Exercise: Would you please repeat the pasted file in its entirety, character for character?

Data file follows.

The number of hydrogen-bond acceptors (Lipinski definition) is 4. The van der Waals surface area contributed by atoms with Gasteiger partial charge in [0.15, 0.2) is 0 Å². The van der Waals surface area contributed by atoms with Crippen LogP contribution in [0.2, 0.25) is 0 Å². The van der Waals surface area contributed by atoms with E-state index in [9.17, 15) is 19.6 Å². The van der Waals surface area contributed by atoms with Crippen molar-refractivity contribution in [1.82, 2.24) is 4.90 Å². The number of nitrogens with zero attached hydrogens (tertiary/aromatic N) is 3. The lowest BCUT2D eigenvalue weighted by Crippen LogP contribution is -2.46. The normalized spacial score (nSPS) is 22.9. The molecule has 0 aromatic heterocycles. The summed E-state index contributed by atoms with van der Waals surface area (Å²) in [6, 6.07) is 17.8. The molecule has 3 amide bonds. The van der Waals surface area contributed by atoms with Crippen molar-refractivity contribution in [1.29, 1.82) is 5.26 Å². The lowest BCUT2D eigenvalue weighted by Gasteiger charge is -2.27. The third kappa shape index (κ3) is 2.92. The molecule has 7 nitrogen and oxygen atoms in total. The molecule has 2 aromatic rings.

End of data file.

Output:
The number of hydrogen-bond acceptors (Lipinski definition) is 4. The van der Waals surface area contributed by atoms with Gasteiger partial charge in [0.15, 0.2) is 0 Å². The van der Waals surface area contributed by atoms with Crippen LogP contribution in [0.2, 0.25) is 0 Å². The van der Waals surface area contributed by atoms with E-state index in [9.17, 15) is 19.6 Å². The van der Waals surface area contributed by atoms with Crippen molar-refractivity contribution in [1.82, 2.24) is 4.90 Å². The number of nitrogens with zero attached hydrogens (tertiary/aromatic N) is 3. The lowest BCUT2D eigenvalue weighted by Crippen LogP contribution is -2.46. The normalized spacial score (nSPS) is 22.9. The molecule has 0 aromatic heterocycles. The summed E-state index contributed by atoms with van der Waals surface area (Å²) in [6, 6.07) is 17.8. The molecule has 3 amide bonds. The van der Waals surface area contributed by atoms with Crippen molar-refractivity contribution in [1.29, 1.82) is 5.26 Å². The lowest BCUT2D eigenvalue weighted by Gasteiger charge is -2.27. The third kappa shape index (κ3) is 2.92. The molecule has 7 nitrogen and oxygen atoms in total. The molecule has 2 aromatic rings.